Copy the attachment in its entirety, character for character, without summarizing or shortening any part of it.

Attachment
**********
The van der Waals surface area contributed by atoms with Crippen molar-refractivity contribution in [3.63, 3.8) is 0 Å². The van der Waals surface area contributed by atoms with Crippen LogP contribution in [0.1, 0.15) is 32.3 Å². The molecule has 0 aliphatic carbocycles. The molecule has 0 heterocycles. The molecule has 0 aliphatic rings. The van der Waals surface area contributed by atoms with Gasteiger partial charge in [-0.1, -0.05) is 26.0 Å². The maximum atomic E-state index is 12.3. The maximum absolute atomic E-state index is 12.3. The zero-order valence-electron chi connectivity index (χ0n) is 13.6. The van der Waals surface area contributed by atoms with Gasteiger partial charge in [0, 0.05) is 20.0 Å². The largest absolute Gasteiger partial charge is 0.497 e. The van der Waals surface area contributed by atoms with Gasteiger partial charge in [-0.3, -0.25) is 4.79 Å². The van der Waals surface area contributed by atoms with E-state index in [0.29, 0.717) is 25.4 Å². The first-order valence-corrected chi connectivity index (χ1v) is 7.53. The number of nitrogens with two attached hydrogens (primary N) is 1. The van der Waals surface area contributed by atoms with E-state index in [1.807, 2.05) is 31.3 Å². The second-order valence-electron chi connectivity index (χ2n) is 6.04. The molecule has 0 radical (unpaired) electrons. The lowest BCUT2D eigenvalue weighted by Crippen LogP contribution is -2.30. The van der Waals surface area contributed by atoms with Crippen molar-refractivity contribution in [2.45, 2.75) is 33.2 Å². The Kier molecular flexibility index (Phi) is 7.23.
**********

The van der Waals surface area contributed by atoms with Crippen molar-refractivity contribution in [3.63, 3.8) is 0 Å². The van der Waals surface area contributed by atoms with Crippen LogP contribution in [0.1, 0.15) is 32.3 Å². The molecule has 0 aliphatic carbocycles. The molecule has 0 heterocycles. The molecule has 0 aliphatic rings. The van der Waals surface area contributed by atoms with Gasteiger partial charge in [-0.1, -0.05) is 26.0 Å². The maximum atomic E-state index is 12.3. The maximum absolute atomic E-state index is 12.3. The zero-order valence-electron chi connectivity index (χ0n) is 13.6. The van der Waals surface area contributed by atoms with Gasteiger partial charge in [0, 0.05) is 20.0 Å². The largest absolute Gasteiger partial charge is 0.497 e. The van der Waals surface area contributed by atoms with Gasteiger partial charge in [-0.3, -0.25) is 4.79 Å². The van der Waals surface area contributed by atoms with E-state index in [0.29, 0.717) is 25.4 Å². The first-order valence-corrected chi connectivity index (χ1v) is 7.53. The number of nitrogens with two attached hydrogens (primary N) is 1. The van der Waals surface area contributed by atoms with E-state index in [1.807, 2.05) is 31.3 Å². The second-order valence-electron chi connectivity index (χ2n) is 6.04. The molecule has 0 radical (unpaired) electrons. The lowest BCUT2D eigenvalue weighted by Crippen LogP contribution is -2.30. The van der Waals surface area contributed by atoms with Crippen molar-refractivity contribution in [2.45, 2.75) is 33.2 Å². The Kier molecular flexibility index (Phi) is 7.23.